West Virginia commercial truck drivers face challenges when navigating heavy traffic, but rural roads appear to present the greatest hazards. According to a report from the Federal Motor Carrier Safety Administration, 60 percent of fatal truck accidents happened on rural roads in 2015 compared to only 25 percent on interstate highways.

That same year saw an 8 percent increase over the previous year in the number of trucks that played a role in deadly crashes. In 2015, law enforcement recorded about 415,000 accidents that involved commercial trucks. Only 1 percent of those crashes resulted in fatalities, but this still totaled 3,598 fatal truck crashes for the year out of the 4,050 vehicles weighing over 10,000 pounds involved in deadly accidents.

Distracted driving on the rise

As the number of distracted drivers grows, West Virginia motorists might need to start driving more defensively in anticipation of these distractions. In 2015 and 2016, the number of traffic fatalities around the country were up significantly after several years of decline. Furthermore, the National Highway Traffic Safety Administration says that distracted driving as a cause of accidents is increasing more rapidly than accidents that happen because of drowsy driving, drunk driving, not wearing a seat belt or speeding. Cellphones are a significant source of this distraction.

There are a number of steps people should take for effective defensive driving. They should keep an eye out for any potential hazards and identify which hazards are likely. They then must decide what the appropriate action is and take that action.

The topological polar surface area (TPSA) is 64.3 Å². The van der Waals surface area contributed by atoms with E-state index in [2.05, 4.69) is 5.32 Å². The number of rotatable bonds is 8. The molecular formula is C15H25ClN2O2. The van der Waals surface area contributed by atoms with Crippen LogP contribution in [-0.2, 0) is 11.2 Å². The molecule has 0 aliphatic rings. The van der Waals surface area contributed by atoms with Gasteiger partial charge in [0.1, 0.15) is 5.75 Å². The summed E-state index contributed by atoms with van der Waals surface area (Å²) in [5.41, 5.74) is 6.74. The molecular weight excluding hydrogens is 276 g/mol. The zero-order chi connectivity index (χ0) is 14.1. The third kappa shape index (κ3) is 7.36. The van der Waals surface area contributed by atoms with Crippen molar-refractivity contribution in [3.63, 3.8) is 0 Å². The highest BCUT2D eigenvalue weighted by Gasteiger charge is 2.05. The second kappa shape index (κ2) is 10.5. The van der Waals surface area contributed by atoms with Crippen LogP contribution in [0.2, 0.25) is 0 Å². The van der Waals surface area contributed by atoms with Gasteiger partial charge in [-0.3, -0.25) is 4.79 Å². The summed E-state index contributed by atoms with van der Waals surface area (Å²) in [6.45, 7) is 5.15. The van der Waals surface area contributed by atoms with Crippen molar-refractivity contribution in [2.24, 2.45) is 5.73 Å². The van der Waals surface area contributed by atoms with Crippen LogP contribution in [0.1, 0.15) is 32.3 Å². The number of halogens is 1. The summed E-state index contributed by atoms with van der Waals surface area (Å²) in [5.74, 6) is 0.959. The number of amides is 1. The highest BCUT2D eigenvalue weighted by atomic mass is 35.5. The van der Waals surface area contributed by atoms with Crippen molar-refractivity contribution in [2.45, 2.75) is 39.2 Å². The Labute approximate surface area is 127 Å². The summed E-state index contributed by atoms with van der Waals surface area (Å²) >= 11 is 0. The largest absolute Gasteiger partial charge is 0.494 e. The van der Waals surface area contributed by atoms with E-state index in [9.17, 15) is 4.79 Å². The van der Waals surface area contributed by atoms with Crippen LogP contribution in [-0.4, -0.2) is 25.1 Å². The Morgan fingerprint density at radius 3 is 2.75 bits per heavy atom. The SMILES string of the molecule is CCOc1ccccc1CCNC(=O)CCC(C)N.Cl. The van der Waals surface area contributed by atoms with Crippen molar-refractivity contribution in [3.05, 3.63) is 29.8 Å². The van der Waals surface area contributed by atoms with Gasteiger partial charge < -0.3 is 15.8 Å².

Assumption of risk exception to premises liability

West Virginia property owners generally have a legal responsibility to maintain a reasonably safe environment for visitors and patrons. Someone hurt in a slip and fall or similar accident, however, might encounter difficulty collecting compensation for the injuries if a court finds that the person knowingly assumed the risk of a recognizably dangerous activity.

This exception to premises liability occasionally spares property owners from paying damages. For example, a court sided with the defendant in a case that pitted a concert venue against a concert attendee. The man who attended a hardcore rock concert was injured when another person kicked his left leg. The man had been standing in front of the mosh pit where people dance erratically and jump on each other. He blamed the concert venue for his injury, but his testimony about participating in mosh pits at other concerts proved to the court that he was well aware of the risks.

Study investigates the membrane's impact on a brain injury

West Virginia residents who have a friend or family member who suffered a traumatic brain injury may know how debilitating it can be. While researchers know that the membranes that protect and separate the brain from the skull play a large role in protecting the brain against sudden impacts and the resulting damage, the details surrounding the mechanisms are still largely unknown.

Researchers from Washington University in St. Louis set out to learn more about the membranes and how much they actually protect the brain. During the study, the researchers used magnetic resonance elastography to measure the motion of the brain. Brain images from six volunteers were recorded while a small vibrating pillow was introduced. The strength of the vibrations were measured through a mouth guard given to the volunteers. A gelatin model of the brain was used as a comparison.

Too many motorists engage in distracted driving

West Virginia motorists may be interested to learn that approximately 33 percent of all drivers have developed the habit of driving while distracted. Even more surprisingly, an AAA Foundation for Traffic Safety report found that approximately 88 percent of millennials engage in risky behavior when they are behind the wheel. Many of these drivers believe that their unsafe behaviors are acceptable.

According to the statistics released by AT&T, approximately 70 percent of drivers use their smartphone while they are driving. About 40 percent admitted to checking their social media, 30 percent looked up information on the web and 10 percent even used the video chat feature. In fact, of those who used the video chat function, 27 percent stated that they believed they could have a video chat conversation safely while operating their vehicle.